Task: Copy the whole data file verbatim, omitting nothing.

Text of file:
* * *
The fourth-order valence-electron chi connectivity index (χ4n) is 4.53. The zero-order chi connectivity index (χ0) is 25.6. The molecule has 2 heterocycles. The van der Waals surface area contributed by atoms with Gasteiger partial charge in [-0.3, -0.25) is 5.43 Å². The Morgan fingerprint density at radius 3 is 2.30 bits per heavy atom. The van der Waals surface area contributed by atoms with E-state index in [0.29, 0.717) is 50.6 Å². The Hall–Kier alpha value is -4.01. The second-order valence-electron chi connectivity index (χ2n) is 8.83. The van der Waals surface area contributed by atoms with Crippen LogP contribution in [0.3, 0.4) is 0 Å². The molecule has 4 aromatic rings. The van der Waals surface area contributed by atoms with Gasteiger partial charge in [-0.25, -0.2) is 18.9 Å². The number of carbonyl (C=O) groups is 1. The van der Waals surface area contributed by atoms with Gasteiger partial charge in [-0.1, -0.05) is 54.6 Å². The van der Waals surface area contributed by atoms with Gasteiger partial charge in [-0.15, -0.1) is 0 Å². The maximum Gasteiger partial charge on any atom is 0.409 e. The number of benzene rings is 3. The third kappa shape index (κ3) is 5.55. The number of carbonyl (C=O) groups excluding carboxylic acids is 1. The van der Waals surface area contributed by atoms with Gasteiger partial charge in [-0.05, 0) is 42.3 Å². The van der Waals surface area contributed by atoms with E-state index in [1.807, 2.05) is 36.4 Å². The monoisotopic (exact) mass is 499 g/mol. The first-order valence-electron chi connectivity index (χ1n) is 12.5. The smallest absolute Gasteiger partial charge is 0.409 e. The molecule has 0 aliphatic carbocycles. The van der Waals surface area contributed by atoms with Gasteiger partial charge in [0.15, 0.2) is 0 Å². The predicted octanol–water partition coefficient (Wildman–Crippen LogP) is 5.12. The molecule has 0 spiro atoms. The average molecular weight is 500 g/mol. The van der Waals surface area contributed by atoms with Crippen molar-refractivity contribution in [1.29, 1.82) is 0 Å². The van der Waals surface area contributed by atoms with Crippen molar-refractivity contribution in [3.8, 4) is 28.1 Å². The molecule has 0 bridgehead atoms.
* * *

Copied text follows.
The fourth-order valence-electron chi connectivity index (χ4n) is 4.53. The zero-order chi connectivity index (χ0) is 25.6. The molecule has 2 heterocycles. The van der Waals surface area contributed by atoms with Gasteiger partial charge in [-0.3, -0.25) is 5.43 Å². The Morgan fingerprint density at radius 3 is 2.30 bits per heavy atom. The van der Waals surface area contributed by atoms with E-state index in [0.29, 0.717) is 50.6 Å². The Hall–Kier alpha value is -4.01. The second-order valence-electron chi connectivity index (χ2n) is 8.83. The van der Waals surface area contributed by atoms with Crippen LogP contribution in [0.3, 0.4) is 0 Å². The molecule has 4 aromatic rings. The van der Waals surface area contributed by atoms with Gasteiger partial charge in [-0.25, -0.2) is 18.9 Å². The number of carbonyl (C=O) groups is 1. The van der Waals surface area contributed by atoms with Gasteiger partial charge in [-0.1, -0.05) is 54.6 Å². The van der Waals surface area contributed by atoms with Gasteiger partial charge in [-0.15, -0.1) is 0 Å². The maximum Gasteiger partial charge on any atom is 0.409 e. The number of benzene rings is 3. The third kappa shape index (κ3) is 5.55. The number of carbonyl (C=O) groups excluding carboxylic acids is 1. The van der Waals surface area contributed by atoms with Gasteiger partial charge in [-0.05, 0) is 42.3 Å². The van der Waals surface area contributed by atoms with E-state index in [1.807, 2.05) is 36.4 Å². The monoisotopic (exact) mass is 499 g/mol. The first-order valence-electron chi connectivity index (χ1n) is 12.5. The smallest absolute Gasteiger partial charge is 0.409 e. The molecule has 0 aliphatic carbocycles. The van der Waals surface area contributed by atoms with Gasteiger partial charge in [0.15, 0.2) is 0 Å². The predicted octanol–water partition coefficient (Wildman–Crippen LogP) is 5.12. The molecule has 0 spiro atoms. The average molecular weight is 500 g/mol. The van der Waals surface area contributed by atoms with Crippen molar-refractivity contribution in [1.29, 1.82) is 0 Å². The van der Waals surface area contributed by atoms with Crippen molar-refractivity contribution in [3.8, 4) is 28.1 Å². The molecule has 0 bridgehead atoms.